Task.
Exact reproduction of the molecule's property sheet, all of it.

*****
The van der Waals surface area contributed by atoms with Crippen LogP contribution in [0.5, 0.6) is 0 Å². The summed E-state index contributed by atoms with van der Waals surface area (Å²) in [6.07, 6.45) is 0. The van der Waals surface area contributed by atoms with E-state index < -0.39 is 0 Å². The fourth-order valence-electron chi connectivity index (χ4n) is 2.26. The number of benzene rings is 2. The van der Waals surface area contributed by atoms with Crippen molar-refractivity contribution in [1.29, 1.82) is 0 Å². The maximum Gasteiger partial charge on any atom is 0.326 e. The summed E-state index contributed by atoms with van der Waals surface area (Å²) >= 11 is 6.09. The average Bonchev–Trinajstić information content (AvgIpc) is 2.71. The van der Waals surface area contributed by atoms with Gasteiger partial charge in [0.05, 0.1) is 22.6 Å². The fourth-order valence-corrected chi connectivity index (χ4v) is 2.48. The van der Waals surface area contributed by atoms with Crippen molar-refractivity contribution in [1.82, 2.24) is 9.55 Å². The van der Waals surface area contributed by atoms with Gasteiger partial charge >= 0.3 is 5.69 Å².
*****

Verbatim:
The van der Waals surface area contributed by atoms with Crippen LogP contribution in [0.5, 0.6) is 0 Å². The summed E-state index contributed by atoms with van der Waals surface area (Å²) in [6.07, 6.45) is 0. The van der Waals surface area contributed by atoms with E-state index < -0.39 is 0 Å². The fourth-order valence-electron chi connectivity index (χ4n) is 2.26. The number of benzene rings is 2. The van der Waals surface area contributed by atoms with Crippen molar-refractivity contribution in [1.29, 1.82) is 0 Å². The maximum Gasteiger partial charge on any atom is 0.326 e. The summed E-state index contributed by atoms with van der Waals surface area (Å²) >= 11 is 6.09. The average Bonchev–Trinajstić information content (AvgIpc) is 2.71. The van der Waals surface area contributed by atoms with Gasteiger partial charge in [0.05, 0.1) is 22.6 Å². The fourth-order valence-corrected chi connectivity index (χ4v) is 2.48. The van der Waals surface area contributed by atoms with Crippen molar-refractivity contribution in [1.82, 2.24) is 9.55 Å². The van der Waals surface area contributed by atoms with Gasteiger partial charge >= 0.3 is 5.69 Å².